~Recipe from Tina and Krista Stetson, RaeRae’s Bakery

2 sticks organic butter melted
1 c. organic cocoa powder minus 1-2 tablespoons
3 T. organic coconut oil
2 c. evaporated cane juice (cane sugar)
4 organic eggs
1 t. vanilla
1-3/4 c. gluten free flour mix

Mix melted butter and cane sugar in a bowl.  Add organic cocoa powder, organic coconut oil, vanilla, and organic eggs to mix.  Add flour last. Mix well. Spread in 9 x 13 greased cake pan. Bake for 25 - 30 minutes at 350 degrees. When cooled, add topping (recipe below). TIP: When working with gluten-free flour, water will be your best friend.  Dip your spatula in water when smoothing batter in pan.


1 stick organic butter
6 T. organic coconut milk
4 T. organic cocoa powder
2-3 c. organic powder sugar

In a small saucepan, cook organic butter, organic coconut milk, and organic cocoa powder until it boils on medium heat stirring constantly.  Once it boils, remove from heat and add the organic powder sugar and stir until all lumps are gone.  If frosting is too runny, add more organic powder sugar.  Spread over the brownies and let cool.

~Recipe from Chelsea Roller, Annex Coffeehouse, and Bakery
½ lb. butter (2 sticks)
10 oz. bittersweet chocolate
3 T.  Molasses
1-1/2 c. flour
3 large eggs
2 large yolks
2 c. granulated sugar
1 T. Vanilla extract
1-1/2 t. chili powder
1-1/2 t. smoked paprika
3/4 t. cayenne pepper
1 t. kosher salt

Grease an 8”x11" pan and preheat the oven to 350 degrees. Place butter, chocolate and molasses in a bowl and melt over simmering water, stirring occasionally.  Once melted place aside to cool. In a standing mixer bowl, combine eggs, sugar, and vanilla.  Place over simmering water and whip until sugar has dissolved. It should be hot to the touch and around 180 degrees using a candy thermometer.  Place on stand mixer with whip attachment and whip on medium-high until cool and thick. Fold cooled chocolate mixture into the cooled egg mixture until streaky. Sprinkle salt over the batter. Sift dry ingredients (flour and spices) together and fold into the chocolate egg mixture in four stages. Pour into prepared pan and bake for about 50 minutes. For a special touch, sprinkle some raw sugar over the top before baking.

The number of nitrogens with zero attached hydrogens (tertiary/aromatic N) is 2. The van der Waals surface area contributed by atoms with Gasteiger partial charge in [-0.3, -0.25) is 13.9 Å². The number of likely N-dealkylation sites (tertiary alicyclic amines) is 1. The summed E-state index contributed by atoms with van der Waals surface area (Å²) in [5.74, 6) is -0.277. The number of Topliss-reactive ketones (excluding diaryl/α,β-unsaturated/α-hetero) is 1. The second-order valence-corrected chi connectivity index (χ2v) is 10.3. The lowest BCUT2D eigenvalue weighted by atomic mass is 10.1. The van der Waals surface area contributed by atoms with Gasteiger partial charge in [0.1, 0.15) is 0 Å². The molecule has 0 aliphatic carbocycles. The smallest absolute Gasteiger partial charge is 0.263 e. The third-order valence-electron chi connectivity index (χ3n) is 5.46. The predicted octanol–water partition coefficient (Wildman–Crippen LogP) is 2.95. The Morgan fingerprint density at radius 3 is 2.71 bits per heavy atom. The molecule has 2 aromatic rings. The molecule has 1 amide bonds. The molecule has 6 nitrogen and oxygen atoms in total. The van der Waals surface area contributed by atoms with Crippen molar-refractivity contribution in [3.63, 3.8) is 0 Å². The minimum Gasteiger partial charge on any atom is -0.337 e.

~Recipe from Kay Erickson

2/3 c. evaporated milk, divided
1-12 oz. package of Kraft caramels
1 package of German chocolate cake mix
6 oz. cold unsalted butter
¾ c. semi-sweet chocolate chips
1 c. toasted chopped nuts

Preheat oven to 350 degrees. Spray the bottom and sides of a 9”x13” pan with cooking spray. Melt 1/3 cup of evaporated milk and caramels until smooth. Cool slightly. In a food processor, pulse the cake mix, 1/3 cup of evaporated milk and the butter cut into cubes. Process until blended. Press half of the mixture into the prepared pan. Bake for 6 minutes at 350 degrees. Remove from oven. Sprinkle the chocolate chips over the baked mixture. Drizzle the melted caramel over the chips. Crumble the remaining cake mixture over the top. Bake for 20 minutes. Cool and cut into bars. The recipe makes about 32 brownies.

~Recipe from Kay Erickson

½ c. unsalted butter softened
1 c. granulated sugar
4 large eggs
1 1-lb can chocolate flavored syrup, like Hersey’s (about 1 ½ c)
1 ¼ c  all-purpose flour
1 c. chopped walnuts

Preheat oven to 350 degrees. Cream together butter and sugar; beat in eggs one at a time. Blend in syrup and flour; stir in nuts. Pour into a 9”x13”x2” baking pan sprayed with cooking spray. Bake at 350 degrees for 30 to 35 minutes. Cool slightly. Pour Quick Frosting over baked brownies and spread to edges. Cool before cutting into bars. Makes 32 brownies.


Mix 2/3 cup of granulated sugar, 3 tablespoons of unsalted butter, and 3 tablespoons of milk. Bring to boil over medium heat and let boil for one minute. Remove from heat and stir in ½ cup of semisweet chocolate chips until melted. The mixture will be thin. Use as a topping for Chocolate Syrup Brownies after brownies have been baked and cooled.